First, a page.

Monday, 27 August 2012

A dinner of herbs....

Apparently artichokes don't grow in jars...
Some time ago I discovered that having to go out and buy fresh herbs every time I needed them for a recipe was doing one of two things; either (1) dissuading me from trying any recipe that required fresh herbs, or (2) costing me a fortune... So for Mother's Day last year, I requested some plants of my own. Having heard somewhere along the way that the Supermarket 'growing' herbs are not the hardiest I went to our local Farmers Market and purchased a thyme, parsley, chives, rosemary, mint & something else which, since Saturday, I'm now pretty sure is Oregano...

The most surprising part of this story is that these plants are still pretty much alive, well apart from the parsley which I've discovered does not fare well if brought into contact with straying donkeys (don't ask). Anyhow, buoyed up by this success I've decided that in the Spring I'm going to attempt to 'branch' out and start a small Kitchen Garden. I love having my little stash of herbs, they are ridiculously handy and its a rare day that I'm not popping out to the big stone pots at the kitchen patio doors for a snipping of chives or a sprig of mint (minted peas are my new addiction - divine...)

Anyhow, only last week I spotted that the lovely Caitriona of was organising a tour of  The Herb Garden and Argilllan House's Kitchen Gardens on Saturday and in a moment of spontaneity (what is happening to me since the birth of this blog!!) I put my name down. It was to involve a food blogger's picnic too so I decided to make a quiche and fish one of my banana breads out of the freezer...
So armed with my picnic I set off to the Naul on Saturday morning. It transpired that probably due to Friday's inclement weather a few bloggers decided against making the trip so the tour was re-designed slightly on Saturday morning.

Did I mind? Not a bit, a morning out with like minded folk and no children... what's not to like...
Any day out that starts with
coffee and cake al fresco is
fine by me!
The Herb Garden is a little oasis set deep in the North County Dublin countryside... Denise first of all offered us coffee, which we enjoyed sitting al fresco in her beautiful garden (the banana bread made an appearance and to date I've not heard of any resulting cases of food poisoning) whilst listening to her fascinating stories of where her love for all things homegrown came from. In fact the whole tour was peppered with interesting anecdotes and I would definitely recommend that anyone interested in the subject make her acquaintance.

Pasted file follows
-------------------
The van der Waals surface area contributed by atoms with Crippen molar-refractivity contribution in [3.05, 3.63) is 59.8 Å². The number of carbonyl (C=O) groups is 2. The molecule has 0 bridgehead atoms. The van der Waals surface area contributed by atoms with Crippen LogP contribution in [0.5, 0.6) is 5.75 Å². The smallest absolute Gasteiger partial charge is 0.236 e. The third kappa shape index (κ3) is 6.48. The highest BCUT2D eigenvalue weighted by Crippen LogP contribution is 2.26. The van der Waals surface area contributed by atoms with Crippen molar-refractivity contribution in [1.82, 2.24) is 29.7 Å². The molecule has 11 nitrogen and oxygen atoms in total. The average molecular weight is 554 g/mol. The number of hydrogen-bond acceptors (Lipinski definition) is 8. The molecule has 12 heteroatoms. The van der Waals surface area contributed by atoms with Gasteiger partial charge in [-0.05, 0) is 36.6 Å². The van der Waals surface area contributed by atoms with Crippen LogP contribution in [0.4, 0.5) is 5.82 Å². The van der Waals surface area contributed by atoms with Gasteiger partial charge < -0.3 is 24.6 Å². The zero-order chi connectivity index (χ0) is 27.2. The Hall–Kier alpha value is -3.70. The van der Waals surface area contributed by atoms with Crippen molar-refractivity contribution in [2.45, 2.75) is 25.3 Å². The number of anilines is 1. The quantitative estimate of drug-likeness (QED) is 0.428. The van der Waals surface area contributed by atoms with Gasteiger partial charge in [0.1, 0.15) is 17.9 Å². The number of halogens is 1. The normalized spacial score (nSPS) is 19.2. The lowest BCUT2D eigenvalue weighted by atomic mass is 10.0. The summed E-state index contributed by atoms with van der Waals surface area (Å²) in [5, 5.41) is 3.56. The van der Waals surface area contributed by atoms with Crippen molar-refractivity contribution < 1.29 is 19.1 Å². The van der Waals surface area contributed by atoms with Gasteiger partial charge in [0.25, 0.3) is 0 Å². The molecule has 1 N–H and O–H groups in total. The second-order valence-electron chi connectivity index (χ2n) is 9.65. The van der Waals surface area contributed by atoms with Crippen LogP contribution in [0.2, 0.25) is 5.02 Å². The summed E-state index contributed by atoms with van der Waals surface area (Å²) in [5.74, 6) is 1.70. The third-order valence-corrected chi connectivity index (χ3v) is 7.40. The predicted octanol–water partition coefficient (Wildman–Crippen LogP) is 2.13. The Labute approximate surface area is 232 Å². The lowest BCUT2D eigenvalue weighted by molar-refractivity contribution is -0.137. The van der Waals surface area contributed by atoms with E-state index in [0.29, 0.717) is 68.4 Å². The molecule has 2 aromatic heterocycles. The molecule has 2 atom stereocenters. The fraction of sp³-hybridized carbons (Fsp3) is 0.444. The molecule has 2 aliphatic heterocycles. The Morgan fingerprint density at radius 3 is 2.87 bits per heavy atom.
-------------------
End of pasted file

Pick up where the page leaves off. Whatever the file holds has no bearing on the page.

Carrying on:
Then our tour commenced. Denise prides herself on her garden being 100% organic so the garden pretty much does what it wants, unfettered by chemical weedkillers... I did think guiltily of how much Round Up it takes to keep our gravel yard weed free and will take this into account when figuring out our plan for next year but its hard to see a way around it...
Such a beautiful setting...
I won't go into detail of the many, many plants that Denise spoke to us about, suffice to say I now know a lot of more than I did before the tour, and also that there's even more information available on Denise's website. I strongly recommend you pay it a visit if you are thinking of, or already in the process of, growing your own...

We didn't make it to Ardgillan House, the glorious weather we'd enjoyed in the morning literally disappeared in a flurry of raindrops just as the tour finished. However, Denise did furnish us with a delicious slice of Spanish tortilla kindly cooked by the lovely Sofia which I devoured on my journey home, my head spinning with all my new plans.

All in all, a truly delightful morning. I even got a present of a Basil plant which, with all my new found knowledge, I am determined to keep alive until Christmas... Though my husband did find it odd that I was putting him outside in the sun for a few hours on Sunday morning, I think he thinks having to bring in and out the rabbit bad enough... Oh well, the fact that he's getting a rotovator for Christmas will soon distract him...

Saturday, 18 August 2012

Chocolate & Mint Fairy Cakes